Workers at Ford Motor plants have rejected contract concessions the company has said are necessary to remain competitive with other U.S. automakers. A plant in Kentucky and a plant in Michigan both voted overwhelmingly against the concessions on Friday. The UAW will announce the final results of the nationwide concessions vote today. Ford had promised to create or keep 6,000 jobs in exchange for a wage freeze for new hires until 2015.
Two French workers from a Molex plant in France that will be shuttered and the jobs moved to China or Vietnam flew to Chicago last week to meet with shareholders regarding the logistics surrounding the closing. More than two hundred fifty workers will lose their jobs due to the closure and according to the union representing the workers the U.S.-based company has been unresponsive to demands from the French union representing the workers. However, when the two workers arrived at the shareholders meeting they were denied entry.
Lede: The economy appears on track to begin growing again, but to sustain it one fiscal expert says financial institutions must change how they operate. Doug Cunningham reports.
By Doug Cunningham
With the economy actually growing again rather than contracting the next challenge to make the economy work for all of us is to sustain that growth. Dr. James Parrot of New York City’s Fiscal Policy Institute says that means banks have to adopt lending practices that support jobs in the real economy.
This cross-post from AFSCME highlights the protest by members of AFSCME Local 573 in Washington State against Gov. Chris Gregoire’s (D) plan to close two residential facilities to help balance the state budget.
Members of the Washington Federation of State Employees (AFSCME) Local 573, Council 28, the City Council of Medical Lake and community supporters are protesting the planned closure of Lakeland Village, a residential facility for people with developmental disabilities. Council 28 and others say the state did not take into account the cost of relocating most of the patients to state-run group homes or privately supported living facilities.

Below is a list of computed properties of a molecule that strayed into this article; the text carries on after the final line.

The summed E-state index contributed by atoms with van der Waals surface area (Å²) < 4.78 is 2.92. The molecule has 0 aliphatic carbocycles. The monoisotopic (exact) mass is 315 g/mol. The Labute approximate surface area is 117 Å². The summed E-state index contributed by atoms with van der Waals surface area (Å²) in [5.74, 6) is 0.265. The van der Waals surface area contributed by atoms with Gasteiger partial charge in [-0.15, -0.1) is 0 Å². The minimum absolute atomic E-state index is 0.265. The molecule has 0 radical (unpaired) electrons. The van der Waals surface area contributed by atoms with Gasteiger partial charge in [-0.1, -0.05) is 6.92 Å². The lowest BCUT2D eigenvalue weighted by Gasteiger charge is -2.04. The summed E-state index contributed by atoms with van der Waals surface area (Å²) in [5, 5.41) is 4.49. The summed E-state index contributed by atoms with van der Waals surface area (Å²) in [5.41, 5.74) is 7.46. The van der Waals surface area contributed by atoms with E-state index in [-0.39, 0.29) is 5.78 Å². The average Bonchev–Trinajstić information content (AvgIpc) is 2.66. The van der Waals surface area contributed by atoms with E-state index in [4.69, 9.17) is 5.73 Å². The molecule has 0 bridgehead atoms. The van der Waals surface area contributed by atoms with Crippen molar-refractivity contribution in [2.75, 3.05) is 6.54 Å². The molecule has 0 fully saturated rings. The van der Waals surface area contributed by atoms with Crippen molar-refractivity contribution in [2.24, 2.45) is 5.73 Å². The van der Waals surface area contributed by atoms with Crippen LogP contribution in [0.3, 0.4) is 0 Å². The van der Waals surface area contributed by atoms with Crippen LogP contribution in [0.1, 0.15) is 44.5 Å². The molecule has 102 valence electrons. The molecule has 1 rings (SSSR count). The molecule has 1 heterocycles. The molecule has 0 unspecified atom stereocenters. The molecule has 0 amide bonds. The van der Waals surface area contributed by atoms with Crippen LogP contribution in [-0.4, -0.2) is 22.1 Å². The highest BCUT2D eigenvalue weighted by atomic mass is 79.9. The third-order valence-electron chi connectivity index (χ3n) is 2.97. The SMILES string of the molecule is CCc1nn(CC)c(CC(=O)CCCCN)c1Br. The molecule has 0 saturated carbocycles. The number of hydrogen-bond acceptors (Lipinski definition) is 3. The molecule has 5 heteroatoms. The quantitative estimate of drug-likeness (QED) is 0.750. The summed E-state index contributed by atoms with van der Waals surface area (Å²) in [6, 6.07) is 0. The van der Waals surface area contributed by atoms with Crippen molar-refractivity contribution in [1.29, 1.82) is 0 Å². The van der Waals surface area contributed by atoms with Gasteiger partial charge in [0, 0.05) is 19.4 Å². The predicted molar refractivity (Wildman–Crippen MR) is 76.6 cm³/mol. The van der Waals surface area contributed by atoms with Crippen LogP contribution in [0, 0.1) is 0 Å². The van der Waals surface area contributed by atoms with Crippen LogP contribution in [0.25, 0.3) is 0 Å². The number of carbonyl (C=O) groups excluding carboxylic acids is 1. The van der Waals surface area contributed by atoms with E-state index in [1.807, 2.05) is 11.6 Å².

The shutdown of Lakeland Village is part of the governor’s Office of Financial Management’s plan to close down all of the state’s intermediate care facilities by 2018.
“This isn’t about saving money,” said Council 28 President Carol Dotlich, who joined the picket at the governor’s Spokane office Oct. 19.
It’s about letting for-pay corporations into the state and making some money off our disabled citizens.
Adds Nikki Brayman, a resident services coordinator and a member of Local 573:
The most vulnerable won’t make it, and the most active will end up in jail, overwhelming local law enforcement.
Delores Nettleton, whose adult daughter has lived in Lakeland Village since 1972, is concerned about the quality of care in privately run facilities.
She has medical issues that require constant monitoring. Group homes are fine for baby-sitting or those who don’t have severe medical issues.
Medical Lake Mayor John Higgins and the city council also oppose the shutdown. Higgins says:
A lot of people who work there live here. It’s a shame they are even thinking about closing it down.
The governor and state legislature were expected to make a final decision on the closure by the end of October.